|Did you just call us geese? :-) |
| 11:10 am on Oct 12, 2011 (gmt 0)|
Oh. Oops. I think of that as an alert. A warning is "Are you sure you want to do that?" Filling out a form is more of a "Psst! you forgot something."
It becomes a slightly different question then: How do you attract the viewer's attention to the specific place they overlooked?
Happily the answer is the same :) I think I always get red messages when I've missed something. (Generally on purpose. "They don't really require that item do they?") But if the site uses a lot of red, you might have to go to-- shudder-- something like a neon green instead.
| 1:10 pm on Oct 12, 2011 (gmt 0)|
Good point - and really back to kiwis to clarify.
|Oh. Oops. I think of that as an alert. A warning is "Are you sure you want to do that?" Filling out a form is more of a "Psst! you forgot something." |
It becomes a slightly different question then: How do you attract the viewer's attention to the specific place they overlooked?
That said, some years back I noticed a few sites using orange for alert messages on forms. (Same common method of using an asterisk/exclamation mark and an explanantion) Given red is now fairly widely accepted I thought an interesting choice as amber/orange is the warning colour for traffic lights, red only means "danger" in the Westernised parts of the culture in my neighbourhood and shades of orange aren't quite as vulnerable to vision issues. Of course I'll never know if the warnings were effective because they were orange, or because they were different from the usual red ;)
| 1:33 pm on Oct 12, 2011 (gmt 0)|
Colours in nature ..and thus our responses to colours, "function" as follows*..
Red is the colour of blood..hence danger..or stop at traffic lights etc..it is a "what ever it was you were doing ..stop it!"..lots of red around you usually means your own blood, and the next event is death.
Yellow and black are the colours of warning..hence wasps, bees, hornets , poisonous reptiles, amphibians etc ..the "combination" is .."this is to be avoided, messing with it is bad"..species members that dont heed this..usually experience unpleasantness , and sometimes death, and thus dont have offspring.
There are variants and exceptions to these colours and reactions..they are very very few and far between..these "signals" are not "cultural" or "learned" they are "biological" and "inherent" in virtually all "sighted species"..combinations of red with other colours means other things..red on a male robin, gets a female robins attention..it means "potential mate"..red on a male robin, gets a male robins attention ..it means "death"..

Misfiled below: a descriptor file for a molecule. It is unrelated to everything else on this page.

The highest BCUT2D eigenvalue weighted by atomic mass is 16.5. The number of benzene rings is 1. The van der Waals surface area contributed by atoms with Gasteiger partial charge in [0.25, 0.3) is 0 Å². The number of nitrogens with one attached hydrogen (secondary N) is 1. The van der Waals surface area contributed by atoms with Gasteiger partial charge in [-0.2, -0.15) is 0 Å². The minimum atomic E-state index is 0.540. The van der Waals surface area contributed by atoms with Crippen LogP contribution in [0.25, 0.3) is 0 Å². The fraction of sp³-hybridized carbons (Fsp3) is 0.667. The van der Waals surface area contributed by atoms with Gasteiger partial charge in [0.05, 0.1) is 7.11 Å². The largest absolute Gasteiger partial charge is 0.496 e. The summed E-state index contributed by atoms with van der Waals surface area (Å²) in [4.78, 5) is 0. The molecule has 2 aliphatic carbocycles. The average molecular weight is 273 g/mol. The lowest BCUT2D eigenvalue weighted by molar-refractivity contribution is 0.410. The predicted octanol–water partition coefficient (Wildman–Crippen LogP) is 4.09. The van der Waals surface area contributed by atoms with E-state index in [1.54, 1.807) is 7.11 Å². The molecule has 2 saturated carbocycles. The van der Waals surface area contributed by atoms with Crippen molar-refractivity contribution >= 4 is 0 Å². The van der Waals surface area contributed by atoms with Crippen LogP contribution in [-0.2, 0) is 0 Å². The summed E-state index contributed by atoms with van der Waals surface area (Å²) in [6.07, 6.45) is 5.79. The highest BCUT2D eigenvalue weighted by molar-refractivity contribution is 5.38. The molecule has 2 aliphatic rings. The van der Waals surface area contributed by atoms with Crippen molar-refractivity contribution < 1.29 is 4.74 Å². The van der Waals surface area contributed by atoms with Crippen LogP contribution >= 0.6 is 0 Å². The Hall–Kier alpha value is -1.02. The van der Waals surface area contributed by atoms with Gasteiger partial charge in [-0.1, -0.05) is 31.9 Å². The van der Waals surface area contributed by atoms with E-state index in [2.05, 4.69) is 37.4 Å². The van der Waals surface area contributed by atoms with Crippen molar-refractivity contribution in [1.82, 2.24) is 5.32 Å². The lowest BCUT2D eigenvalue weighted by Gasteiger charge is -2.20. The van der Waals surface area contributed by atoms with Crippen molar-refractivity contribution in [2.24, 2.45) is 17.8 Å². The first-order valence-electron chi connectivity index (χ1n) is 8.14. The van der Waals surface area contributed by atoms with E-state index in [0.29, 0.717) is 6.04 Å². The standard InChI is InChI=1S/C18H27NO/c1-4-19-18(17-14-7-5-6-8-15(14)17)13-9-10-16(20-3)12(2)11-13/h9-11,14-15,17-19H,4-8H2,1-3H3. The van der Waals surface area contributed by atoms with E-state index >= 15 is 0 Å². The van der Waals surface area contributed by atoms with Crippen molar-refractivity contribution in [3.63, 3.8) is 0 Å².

By the time an organism sees red ..it is usually too late...
Bulls do not go for red..it is the movement which annoys them..any colour cape will do the same..
Red does however slightly "intrigue" carnivores ..note ..we are omnivores ..and only 4 of our teeth ( and thus not much of our digestive system is evolved to eat more than a small amount of meat ) are evolved to deal with meat eating..
*vastly simplified..but if you are really interested in colour and perception etc..you'll do your own research ;-)), and thus realise that I've reduced it to absolute basics, and as applied to warm blooded creatures primarily
Colour deserves far far more study than it usually gets ..on or off the web.
| 4:08 pm on Oct 12, 2011 (gmt 0)|
Hi Leosghost, I agree that cultural norms are informed by nature, but recall nature doesn't look the same everywhere in the globe. In some near-by countries the soil is a distinctive red, so that colour is associated with sustaining life, not taking it. Cultural norms can also re-purpose colour. Blood may be universally red and therefore perceived as danger, and psychological studies show it evokes passion and increases the heart-rate whcih is one reason it is commonly associated with war. My birth-place has a ferocious warrior heritage, but red is associated with nobility/royalty and dignity which are characterised by self-control and reserve.
Our robins are grey/black with no red at all and the most common distinctive or warning colour is white or white/grey. Yellow and red are the colours of flowers on trees that are slow-growing and long-lived, including one that has such therapeutic properties we have a very lucrative high-end tourist/export market for derived products. Wasps and their "warning" yellow/black markings were introduced with European colonisation - there was no cultural knowledge of those colours as "natural" warnings pre-contact.